I have two hard drives that draw approximately 1.1A / 1.5A on their 12V and 5V power pins. I have several 2SA1020 PNP transistors which are rated 50V 2A and was hoping to use them to switch power between the two drives - the idea is that when the computer is off, opening or closing a switch would allow the 12V and 5V power sources to flow to just one drive. I considered using a MOSFET but the drives draw only a little power so it seems like these transistors would be ok, right? If not then please let me know what the main pitfalls are.

enter image description here

In my previous days of analog electronics tinkering this would have been a much simpler concept - the first thing that came to my mind was an automotive relay switch because it has a N.O. and N.C. leg and can direct power between the two of them. But I didn't find anything when I was searching for a '2-way mosfet' with NO and NC pins. I'd also just like to see if I can build this using the transistors I already have.

The idea I came up with for this was to have a switch which can ground the bases of the first two transistors used for drive 1 (D1), normally a pullup to 5V circuit, and use an NPN transistor as a NOT logic gate to invert the instruction to the second set of PNP transistors for the second drive (D2).

Here's what I've come up with:



  • Basically, what would be the best / easiest way to accomplish this?
  • The circuit I drew is the best that I can come up with. Will it work OK?
  • If not, what are the caveats I'm missing?
  • And, is there some other way that is much easier / simpler to achieve this?

ps: I'm mostly curious about the 'switching' part so I intentionally omitted additional components that I believe would be good to add in, such as those which would prevent switching if the computer was powered on, etc.

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    \$\begingroup\$ why would you want this? \$\endgroup\$
    – kolosy
    Commented Jan 16, 2015 at 6:17
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    \$\begingroup\$ SATA supports hotswap but don't recommended to disconnect the power of the HDD contains your OS, when it is running. \$\endgroup\$
    – GR Tech
    Commented Jan 16, 2015 at 6:23
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    \$\begingroup\$ The end objective in this case is an inexpensive (using existing resources), headless, dual-boot system, having physically different drives, that allows only one of the drives to be turned on at a time, electronically, on a system that isn't spec'd with enough power for both drives to run at once. Regardless of how ridiculous you may think the actual application, can anyone provide guidance on the actual electrical engineering in question here? I have invested time in doing my 'homework' researching, writing a clear question, explaining what i've tried and creating a diagram to illustrate it. \$\endgroup\$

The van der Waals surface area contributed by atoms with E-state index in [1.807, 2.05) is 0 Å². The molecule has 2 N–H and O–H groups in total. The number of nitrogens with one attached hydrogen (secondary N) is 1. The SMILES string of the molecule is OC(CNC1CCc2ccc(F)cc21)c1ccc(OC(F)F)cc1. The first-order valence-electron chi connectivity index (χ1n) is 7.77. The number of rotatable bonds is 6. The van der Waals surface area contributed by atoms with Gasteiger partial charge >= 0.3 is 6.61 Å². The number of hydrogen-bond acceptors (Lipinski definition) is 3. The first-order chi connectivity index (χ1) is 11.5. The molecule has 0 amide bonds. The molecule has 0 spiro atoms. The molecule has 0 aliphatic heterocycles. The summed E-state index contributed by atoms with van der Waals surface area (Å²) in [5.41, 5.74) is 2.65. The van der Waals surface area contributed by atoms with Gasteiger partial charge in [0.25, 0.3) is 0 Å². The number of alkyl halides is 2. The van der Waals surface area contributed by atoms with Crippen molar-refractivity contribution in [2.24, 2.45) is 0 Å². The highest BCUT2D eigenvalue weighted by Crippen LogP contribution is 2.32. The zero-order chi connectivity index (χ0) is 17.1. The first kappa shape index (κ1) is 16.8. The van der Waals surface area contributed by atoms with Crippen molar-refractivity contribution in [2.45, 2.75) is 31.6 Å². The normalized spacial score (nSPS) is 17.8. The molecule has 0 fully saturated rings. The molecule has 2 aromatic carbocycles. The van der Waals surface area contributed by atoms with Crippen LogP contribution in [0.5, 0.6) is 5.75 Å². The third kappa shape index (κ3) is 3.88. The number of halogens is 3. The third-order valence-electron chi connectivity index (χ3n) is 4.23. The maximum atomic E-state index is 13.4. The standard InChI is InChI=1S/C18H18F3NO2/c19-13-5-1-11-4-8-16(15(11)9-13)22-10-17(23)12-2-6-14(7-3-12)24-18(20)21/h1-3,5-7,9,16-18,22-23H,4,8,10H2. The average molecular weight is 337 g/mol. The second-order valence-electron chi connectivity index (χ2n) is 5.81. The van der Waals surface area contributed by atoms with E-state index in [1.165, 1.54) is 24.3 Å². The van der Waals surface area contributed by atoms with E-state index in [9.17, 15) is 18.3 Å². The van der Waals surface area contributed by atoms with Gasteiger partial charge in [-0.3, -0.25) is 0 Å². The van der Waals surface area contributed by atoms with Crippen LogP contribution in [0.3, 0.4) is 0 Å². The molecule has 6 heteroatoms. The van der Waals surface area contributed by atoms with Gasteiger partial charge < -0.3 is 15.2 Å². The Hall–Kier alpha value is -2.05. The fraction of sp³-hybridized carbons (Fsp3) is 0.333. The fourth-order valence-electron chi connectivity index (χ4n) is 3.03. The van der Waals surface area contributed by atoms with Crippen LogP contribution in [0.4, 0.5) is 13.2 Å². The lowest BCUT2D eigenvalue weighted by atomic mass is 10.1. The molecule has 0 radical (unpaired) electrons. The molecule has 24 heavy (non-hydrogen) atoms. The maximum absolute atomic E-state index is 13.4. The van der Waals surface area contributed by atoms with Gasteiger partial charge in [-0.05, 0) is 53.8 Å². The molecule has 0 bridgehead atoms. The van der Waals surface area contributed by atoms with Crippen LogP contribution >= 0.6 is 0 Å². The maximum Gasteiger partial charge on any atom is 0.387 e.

– cwd
    Commented Jan 16, 2015 at 7:42
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    \$\begingroup\$ If you only need to do this drive switching while the system is off, why not just use a DPDT switch on the 5V and 12V rails? \$\endgroup\$ Commented Jan 16, 2015 at 8:34
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    \$\begingroup\$ I can see a use for this by hiding the switch and use the two HDDs for deception. One with the "clean" system and another one with stuff to hide. The user who knows about the switch can select the hidden drive, while turning it back to the clean when leaving the PC would not allow any other users to find the hidden stuff because the hidden drive is not physically connected anymore. Still, the DPDT switch would be the simplest way. \$\endgroup\$
    – dscharge
    Commented Jan 16, 2015 at 9:28

1 Answer 1


Your circuit concept is starting in the right direction but it requires some important changes for it to work.

You will require series base resistors for all of the PNP transistors. As drawn you will cook them with no base current limitation.

Secondly the NPN transistor is drawn backwards. Its emitter needs to connect to the GND.

Third you need to do some serious work reorganizing the way the bases of the various transistor are biased. You need to separate the 12V and 5V PNP bases so that the 12V one can shut off when the base drive goes away to the 5V one. After this fix it is necessary to provide also a separate pullup of the NPN transistor.

Don't cringe. Resistors are incredibly cheap.

Lastly this schematic, to be bluntly honest with you, is horribly drawn being that it does a bad job of following conventional standards for how a good schematic is drawn.

enter image description here

  • \$\begingroup\$ Thank you for reviewing this. I would love to get better at schematics. Would you have any additional details or links regarding 'conventional standards for how a good schematic is drawn' ? Is there a 'go to' industry reference or some personal favorites? \$\endgroup\$
    – cwd
    Commented Jan 16, 2015 at 21:15
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    \$\begingroup\$ @cwd higher voltages up, lower voltages down, signal flows from right to left. \$\endgroup\$ Commented Jan 17, 2015 at 22:56
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    \$\begingroup\$ @cwd here, I'd call this decent at least: imgur.com/F9TiPMz \$\endgroup\$ Commented Jan 17, 2015 at 23:26
  • \$\begingroup\$ and Michael, please see my schematic too, I believe you can omit R2 and R3 from yours. \$\endgroup\$ Commented Jan 17, 2015 at 23:27
  • \$\begingroup\$ @VladimirCravero - thank you so much for the info, example, and the note about R2/R3 \$\endgroup\$
    – cwd
    Commented Jan 18, 2015 at 6:12

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